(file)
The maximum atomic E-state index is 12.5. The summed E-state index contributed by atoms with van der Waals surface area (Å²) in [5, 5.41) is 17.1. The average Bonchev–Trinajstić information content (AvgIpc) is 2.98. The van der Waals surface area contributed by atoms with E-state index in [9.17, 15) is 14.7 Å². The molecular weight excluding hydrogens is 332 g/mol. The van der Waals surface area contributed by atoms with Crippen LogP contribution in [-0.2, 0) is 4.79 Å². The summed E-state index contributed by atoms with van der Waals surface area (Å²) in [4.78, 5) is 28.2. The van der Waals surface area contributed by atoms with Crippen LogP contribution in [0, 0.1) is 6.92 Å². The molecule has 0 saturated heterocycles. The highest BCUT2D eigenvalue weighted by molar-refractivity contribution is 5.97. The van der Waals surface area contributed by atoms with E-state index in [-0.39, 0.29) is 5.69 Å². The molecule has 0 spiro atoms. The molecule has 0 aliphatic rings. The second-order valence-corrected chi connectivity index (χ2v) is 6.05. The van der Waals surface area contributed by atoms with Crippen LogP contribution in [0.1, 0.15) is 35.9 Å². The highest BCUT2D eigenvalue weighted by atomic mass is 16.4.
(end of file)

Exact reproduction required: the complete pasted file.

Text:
The maximum atomic E-state index is 12.5. The summed E-state index contributed by atoms with van der Waals surface area (Å²) in [5, 5.41) is 17.1. The average Bonchev–Trinajstić information content (AvgIpc) is 2.98. The van der Waals surface area contributed by atoms with E-state index in [9.17, 15) is 14.7 Å². The molecular weight excluding hydrogens is 332 g/mol. The van der Waals surface area contributed by atoms with Crippen LogP contribution in [-0.2, 0) is 4.79 Å². The summed E-state index contributed by atoms with van der Waals surface area (Å²) in [4.78, 5) is 28.2. The van der Waals surface area contributed by atoms with Crippen LogP contribution in [0, 0.1) is 6.92 Å². The molecule has 0 saturated heterocycles. The highest BCUT2D eigenvalue weighted by molar-refractivity contribution is 5.97. The van der Waals surface area contributed by atoms with E-state index in [-0.39, 0.29) is 5.69 Å². The molecule has 0 spiro atoms. The molecule has 0 aliphatic rings. The second-order valence-corrected chi connectivity index (χ2v) is 6.05. The van der Waals surface area contributed by atoms with Crippen LogP contribution in [0.1, 0.15) is 35.9 Å². The highest BCUT2D eigenvalue weighted by atomic mass is 16.4.